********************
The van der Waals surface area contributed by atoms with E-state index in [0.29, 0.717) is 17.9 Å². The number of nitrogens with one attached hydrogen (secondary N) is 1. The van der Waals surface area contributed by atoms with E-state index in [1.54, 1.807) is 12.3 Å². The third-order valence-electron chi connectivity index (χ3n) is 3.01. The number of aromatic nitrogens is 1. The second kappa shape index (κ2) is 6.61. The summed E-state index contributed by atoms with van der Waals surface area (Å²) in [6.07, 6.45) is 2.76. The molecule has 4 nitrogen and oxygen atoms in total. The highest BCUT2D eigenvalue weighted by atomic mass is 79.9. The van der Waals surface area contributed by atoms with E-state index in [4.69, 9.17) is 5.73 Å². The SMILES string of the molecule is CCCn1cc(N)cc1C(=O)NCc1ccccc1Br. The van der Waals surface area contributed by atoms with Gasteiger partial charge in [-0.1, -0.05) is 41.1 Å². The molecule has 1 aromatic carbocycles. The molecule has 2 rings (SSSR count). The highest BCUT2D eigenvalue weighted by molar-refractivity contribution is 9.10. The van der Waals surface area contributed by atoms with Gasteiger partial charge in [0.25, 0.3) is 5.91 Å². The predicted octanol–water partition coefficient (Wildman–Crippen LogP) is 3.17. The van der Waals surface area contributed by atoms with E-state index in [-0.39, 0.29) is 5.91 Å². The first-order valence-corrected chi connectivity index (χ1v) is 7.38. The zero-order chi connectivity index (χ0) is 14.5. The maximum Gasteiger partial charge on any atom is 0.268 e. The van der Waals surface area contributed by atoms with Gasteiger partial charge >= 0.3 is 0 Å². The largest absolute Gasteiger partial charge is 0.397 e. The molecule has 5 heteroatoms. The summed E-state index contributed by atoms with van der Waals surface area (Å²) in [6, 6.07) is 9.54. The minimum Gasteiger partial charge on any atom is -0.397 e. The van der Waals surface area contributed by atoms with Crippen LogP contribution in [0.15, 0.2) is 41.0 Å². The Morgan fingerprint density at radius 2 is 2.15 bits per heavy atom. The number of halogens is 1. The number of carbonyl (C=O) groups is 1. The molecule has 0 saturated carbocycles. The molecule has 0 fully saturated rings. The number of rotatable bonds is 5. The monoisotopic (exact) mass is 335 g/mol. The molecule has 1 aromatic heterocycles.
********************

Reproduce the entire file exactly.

The van der Waals surface area contributed by atoms with E-state index in [0.29, 0.717) is 17.9 Å². The number of nitrogens with one attached hydrogen (secondary N) is 1. The van der Waals surface area contributed by atoms with E-state index in [1.54, 1.807) is 12.3 Å². The third-order valence-electron chi connectivity index (χ3n) is 3.01. The number of aromatic nitrogens is 1. The second kappa shape index (κ2) is 6.61. The summed E-state index contributed by atoms with van der Waals surface area (Å²) in [6.07, 6.45) is 2.76. The molecule has 4 nitrogen and oxygen atoms in total. The highest BCUT2D eigenvalue weighted by atomic mass is 79.9. The van der Waals surface area contributed by atoms with E-state index in [4.69, 9.17) is 5.73 Å². The SMILES string of the molecule is CCCn1cc(N)cc1C(=O)NCc1ccccc1Br. The van der Waals surface area contributed by atoms with Gasteiger partial charge in [-0.1, -0.05) is 41.1 Å². The molecule has 1 aromatic carbocycles. The molecule has 2 rings (SSSR count). The highest BCUT2D eigenvalue weighted by molar-refractivity contribution is 9.10. The van der Waals surface area contributed by atoms with Gasteiger partial charge in [0.25, 0.3) is 5.91 Å². The predicted octanol–water partition coefficient (Wildman–Crippen LogP) is 3.17. The van der Waals surface area contributed by atoms with E-state index in [-0.39, 0.29) is 5.91 Å². The first-order valence-corrected chi connectivity index (χ1v) is 7.38. The zero-order chi connectivity index (χ0) is 14.5. The maximum Gasteiger partial charge on any atom is 0.268 e. The van der Waals surface area contributed by atoms with Gasteiger partial charge >= 0.3 is 0 Å². The largest absolute Gasteiger partial charge is 0.397 e. The molecule has 5 heteroatoms. The summed E-state index contributed by atoms with van der Waals surface area (Å²) in [6, 6.07) is 9.54. The minimum Gasteiger partial charge on any atom is -0.397 e. The van der Waals surface area contributed by atoms with Crippen LogP contribution in [0.15, 0.2) is 41.0 Å². The Morgan fingerprint density at radius 2 is 2.15 bits per heavy atom. The number of halogens is 1. The number of carbonyl (C=O) groups is 1. The molecule has 0 saturated carbocycles. The molecule has 0 fully saturated rings. The number of rotatable bonds is 5. The monoisotopic (exact) mass is 335 g/mol. The molecule has 1 aromatic heterocycles.